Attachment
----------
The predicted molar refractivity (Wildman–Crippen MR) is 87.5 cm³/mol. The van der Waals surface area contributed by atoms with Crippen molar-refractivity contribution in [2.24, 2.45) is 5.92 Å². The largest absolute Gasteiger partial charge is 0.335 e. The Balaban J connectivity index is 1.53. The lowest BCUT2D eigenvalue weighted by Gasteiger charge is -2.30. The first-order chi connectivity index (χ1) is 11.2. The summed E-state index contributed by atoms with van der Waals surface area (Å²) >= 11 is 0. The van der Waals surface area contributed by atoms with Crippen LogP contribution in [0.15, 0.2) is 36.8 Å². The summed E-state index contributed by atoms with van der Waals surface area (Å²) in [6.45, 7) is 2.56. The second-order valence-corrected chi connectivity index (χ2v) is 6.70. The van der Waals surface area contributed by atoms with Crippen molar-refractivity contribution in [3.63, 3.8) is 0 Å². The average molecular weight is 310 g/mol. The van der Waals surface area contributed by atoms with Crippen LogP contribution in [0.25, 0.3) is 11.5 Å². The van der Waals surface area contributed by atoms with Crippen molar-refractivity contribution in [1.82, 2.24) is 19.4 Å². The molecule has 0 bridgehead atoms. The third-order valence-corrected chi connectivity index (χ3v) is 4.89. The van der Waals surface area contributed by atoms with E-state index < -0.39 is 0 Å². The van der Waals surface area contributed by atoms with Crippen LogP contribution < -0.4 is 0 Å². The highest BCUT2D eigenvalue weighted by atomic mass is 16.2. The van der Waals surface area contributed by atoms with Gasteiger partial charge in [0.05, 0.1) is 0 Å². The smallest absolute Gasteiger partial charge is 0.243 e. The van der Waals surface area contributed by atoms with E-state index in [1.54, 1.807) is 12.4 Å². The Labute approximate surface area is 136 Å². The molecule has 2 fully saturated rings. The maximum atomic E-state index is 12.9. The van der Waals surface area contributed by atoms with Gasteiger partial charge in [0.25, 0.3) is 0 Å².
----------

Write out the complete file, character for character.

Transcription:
The predicted molar refractivity (Wildman–Crippen MR) is 87.5 cm³/mol. The van der Waals surface area contributed by atoms with Crippen molar-refractivity contribution in [2.24, 2.45) is 5.92 Å². The largest absolute Gasteiger partial charge is 0.335 e. The Balaban J connectivity index is 1.53. The lowest BCUT2D eigenvalue weighted by Gasteiger charge is -2.30. The first-order chi connectivity index (χ1) is 11.2. The summed E-state index contributed by atoms with van der Waals surface area (Å²) >= 11 is 0. The van der Waals surface area contributed by atoms with Crippen LogP contribution in [0.15, 0.2) is 36.8 Å². The summed E-state index contributed by atoms with van der Waals surface area (Å²) in [6.45, 7) is 2.56. The second-order valence-corrected chi connectivity index (χ2v) is 6.70. The van der Waals surface area contributed by atoms with Crippen molar-refractivity contribution in [3.63, 3.8) is 0 Å². The average molecular weight is 310 g/mol. The van der Waals surface area contributed by atoms with Crippen LogP contribution in [0.25, 0.3) is 11.5 Å². The van der Waals surface area contributed by atoms with Crippen molar-refractivity contribution in [1.82, 2.24) is 19.4 Å². The molecule has 0 bridgehead atoms. The third-order valence-corrected chi connectivity index (χ3v) is 4.89. The van der Waals surface area contributed by atoms with E-state index < -0.39 is 0 Å². The van der Waals surface area contributed by atoms with Crippen LogP contribution < -0.4 is 0 Å². The highest BCUT2D eigenvalue weighted by atomic mass is 16.2. The van der Waals surface area contributed by atoms with Gasteiger partial charge in [0.05, 0.1) is 0 Å². The smallest absolute Gasteiger partial charge is 0.243 e. The van der Waals surface area contributed by atoms with E-state index in [1.54, 1.807) is 12.4 Å². The Labute approximate surface area is 136 Å². The molecule has 2 fully saturated rings. The maximum atomic E-state index is 12.9. The van der Waals surface area contributed by atoms with Gasteiger partial charge in [0.25, 0.3) is 0 Å².